When Prime Minister Shinzo Abe dissolved the House of Representatives and called a snap election, one of the principal policy reasons he gave was a commitment that a portion of the delayed, but still forthcoming, consumption tax increase would be diverted from debt servicing to a new project; creating a “child bearing revolution” in Japan. Abe’s proposal is significant because it is the first time Japan’s demographic issues have taken centre stage in such a high-profile way – even if they were soon overshadowed by both the North Korean nuclear crisis and criticism of the election itself, with Abe’s policy ideas drawing less attention than his supposed opportunism in timing the election to take advantage of opposition weakness.
Japan’s long-term demographic problems are potentially catastrophic. Japan is both the most aged and fastest ageing country, and with only 1.3x children per woman, it has one of the lowest birthrates in the world. The price of decades of low fertility is finally becoming apparent and at the current rate of decline Japan is forecast to lose as many as 500,000 people per year in the 2020s, accelerating to over 1 million per year in 2060, leading the population to fall as low as 89 million from a high of over 128 million in 2010. Even more dramatic is the forecasted decline in the working population which will occur at the same time. The demographic pyramid will invert ever more dramatically, forcing each subsequent generation to financially support a retiring generation larger than their own cohort.
Given the severity of the problem, Abe isn’t wrong when he says Japan needs a child bearing revolution. The question is what is causing Japan’s low fertility, whether Abe’s LDP or opposition policies are better suited to improve the situation, the degree to which the electorate views Japan’s demographic crisis as an issue, and the likely impact of these factors on the election.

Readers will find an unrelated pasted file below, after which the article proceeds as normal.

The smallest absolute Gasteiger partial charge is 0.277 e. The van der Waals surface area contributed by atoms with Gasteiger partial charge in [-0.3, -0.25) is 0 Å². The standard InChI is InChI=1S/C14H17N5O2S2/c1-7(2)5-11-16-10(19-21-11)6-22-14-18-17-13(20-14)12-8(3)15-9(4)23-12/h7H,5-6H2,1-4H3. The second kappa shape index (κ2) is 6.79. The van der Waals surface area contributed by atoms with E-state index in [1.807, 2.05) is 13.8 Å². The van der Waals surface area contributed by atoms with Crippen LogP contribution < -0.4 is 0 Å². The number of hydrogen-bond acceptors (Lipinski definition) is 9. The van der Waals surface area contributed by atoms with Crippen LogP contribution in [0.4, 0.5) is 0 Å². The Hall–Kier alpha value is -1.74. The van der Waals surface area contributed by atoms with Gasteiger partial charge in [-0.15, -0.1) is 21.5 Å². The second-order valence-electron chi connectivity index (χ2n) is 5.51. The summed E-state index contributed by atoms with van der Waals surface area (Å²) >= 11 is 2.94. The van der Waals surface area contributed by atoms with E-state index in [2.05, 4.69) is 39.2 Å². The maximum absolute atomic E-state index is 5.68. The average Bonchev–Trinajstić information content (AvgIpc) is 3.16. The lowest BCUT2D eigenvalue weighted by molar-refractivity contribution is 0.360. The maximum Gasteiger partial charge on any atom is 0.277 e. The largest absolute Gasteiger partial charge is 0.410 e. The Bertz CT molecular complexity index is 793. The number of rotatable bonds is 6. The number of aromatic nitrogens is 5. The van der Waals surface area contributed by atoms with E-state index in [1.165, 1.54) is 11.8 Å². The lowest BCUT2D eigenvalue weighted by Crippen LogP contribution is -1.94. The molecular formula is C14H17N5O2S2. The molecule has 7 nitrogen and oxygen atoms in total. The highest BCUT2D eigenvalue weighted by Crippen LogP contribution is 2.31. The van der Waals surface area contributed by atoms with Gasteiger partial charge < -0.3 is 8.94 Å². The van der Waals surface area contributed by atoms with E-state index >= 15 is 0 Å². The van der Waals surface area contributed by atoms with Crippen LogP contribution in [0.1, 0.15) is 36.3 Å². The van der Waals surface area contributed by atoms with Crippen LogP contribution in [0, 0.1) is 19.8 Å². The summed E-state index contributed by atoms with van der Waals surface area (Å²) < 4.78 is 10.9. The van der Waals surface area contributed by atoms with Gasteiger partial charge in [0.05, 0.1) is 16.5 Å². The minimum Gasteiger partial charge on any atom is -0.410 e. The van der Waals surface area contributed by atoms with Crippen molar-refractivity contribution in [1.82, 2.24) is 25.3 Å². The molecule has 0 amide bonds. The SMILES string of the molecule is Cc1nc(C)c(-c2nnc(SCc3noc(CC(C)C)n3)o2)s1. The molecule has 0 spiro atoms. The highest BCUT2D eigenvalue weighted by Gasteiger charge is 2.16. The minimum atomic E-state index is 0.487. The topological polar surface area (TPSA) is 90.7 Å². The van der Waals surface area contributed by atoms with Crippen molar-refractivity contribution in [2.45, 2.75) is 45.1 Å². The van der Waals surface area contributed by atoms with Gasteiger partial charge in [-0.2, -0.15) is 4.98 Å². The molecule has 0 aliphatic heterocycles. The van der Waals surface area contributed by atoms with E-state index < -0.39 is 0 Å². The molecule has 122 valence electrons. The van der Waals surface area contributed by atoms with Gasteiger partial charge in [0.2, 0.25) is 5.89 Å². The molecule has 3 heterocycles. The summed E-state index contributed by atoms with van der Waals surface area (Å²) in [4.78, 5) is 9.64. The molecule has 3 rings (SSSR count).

Late marriage, high costs, economic insecurity and insufficient support for working parents
According to a 2015 survey on Japan’s ageing society by the Yomiuri Shimbun, Japanese people view the decline in Japan’s fertility as primarily a function of late marriage, the high cost of raising children, economic insecurity, and insufficient support for working parents. This is consistent with research done by Japan’s National Institute of Population and Social Science Research which indicates the primary drivers behind Japan’s decline in fertility include the high cost of raising children, economic insecurity, the increasing age of first marriage, a reluctance to have children by women over 35, and an increase in the number of people who end up unmarried.
The LDP’s proposals are relatively succinct, simple, and aimed at addressing the high cost of raising children in Japan. The key points include making preschool free, ending the notorious waiting lists to get into preschool, and free or reduced-price higher education (depending on family income).